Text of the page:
“We had a hut by the river with my brother Chekaren. We were sleeping. Suddenly we both woke up at the same time. Somebody shoved us. We heard whistling and felt strong wind. Chekaren said, ‘Can you hear all those birds flying overhead?’ We were both in the hut, couldn’t see what was going on outside. Suddenly, I got shoved again, this time so hard I fell into the fire. I got scared. Chekaren got scared too. We started crying out for father, mother, brother, but no one answered. There was noise beyond the hut, we could hear trees falling down. Chekaren and I got out of our sleeping bags and wanted to run out, but then the thunder struck. This was the first thunder. The Earth began to move and rock, wind hit our hut and knocked it over. My body was pushed down by sticks. Then I saw a wonder: trees were falling, the branches were on fire, it became mighty bright, how can I say this, as if there was a second sun, my eyes were hurting, I even closed them. It was like what the Russians call lightning. And immediately there was a loud thunderclap. This was the second thunder.”
The event had caused an area of forest of around 2,150 square kilometres to be scorched and blackened with a smaller area of around 200 square kilometres where the trees had been flattened completely. Due to the isolation of the region, it was over a decade before the event was formally investigated but even then the devastation was still apparent.
One of the most unusual aspects of the event was that aurura like after glows were recorded for several nights after the impact – something that is no doubt partly responsible for Tunguska’s constant presence in science fiction culture, particularly in relation to aliens.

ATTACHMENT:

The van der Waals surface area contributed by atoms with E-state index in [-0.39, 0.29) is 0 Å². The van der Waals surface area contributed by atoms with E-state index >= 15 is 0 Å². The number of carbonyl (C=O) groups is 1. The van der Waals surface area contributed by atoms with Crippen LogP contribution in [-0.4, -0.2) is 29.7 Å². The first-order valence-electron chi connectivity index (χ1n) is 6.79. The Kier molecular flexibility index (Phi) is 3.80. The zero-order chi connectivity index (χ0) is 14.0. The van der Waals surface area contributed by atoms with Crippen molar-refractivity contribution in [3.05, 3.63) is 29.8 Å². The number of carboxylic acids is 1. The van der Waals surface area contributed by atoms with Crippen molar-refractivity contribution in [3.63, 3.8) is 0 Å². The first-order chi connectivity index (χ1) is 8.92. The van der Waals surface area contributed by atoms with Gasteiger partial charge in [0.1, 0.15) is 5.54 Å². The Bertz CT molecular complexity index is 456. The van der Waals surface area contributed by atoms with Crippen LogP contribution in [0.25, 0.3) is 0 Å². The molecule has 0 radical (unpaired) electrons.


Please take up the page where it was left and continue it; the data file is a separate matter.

The Chicxulub impact is arguably the asteroid that has had the biggest impact on humanity – even though it happened around 66 million years ago. How can that be? Well it’s possible that without Chicxulub we wouldn’t be here at all. Chicxulub is theorised to be the impact event that resulted in the extinction of the dinosaurs, eventually paving the way for man to inherit the earth.
The Chicxulub crater is located on the Yucatan Peninsula in Mexico and is was formed by the largest known asteroid impact in the history of the planet. The crater is more than 180 kilometres across and 20 km deep. The part of the asteroid that caused the crater (the bolide) is estimated to have been at least 10km in diameter. The crater is so large and so old that it was not discovered until the early 1970’s as it is covered by layers of rock that have formed on top of it later.
The impact would have caused extreme effects across the globe including megatsunamis and clouds of red hot dust that would have killed anything it touched. The surface of the earth in areas would likely have boiled and turned to lava, causing wildfires to break out and shock waves would have triggered earth quakes and volcanos. Oh, and on top of that the dust thrown up would have choked the earth for the next decade, causing respiratory problems for animals and severely reducing the amount of sunlight that could have reached trees and plants for photosynthesis. And let’s not forget about the acid rain.
Ultimately it’s unproven whether Chicxulub did cause the mass extinction event that wiped out the dinosaurs but it’s a widely respected scientific theory, and while we might not be here without it, the question remains as to whether we humans could survive an event like this ourselves. A major asteroid impact is a huge potential risk factor for the human race and almost certainly wiped out the creatures that ruled the planet for millions of years before we (or even mammals!) came along.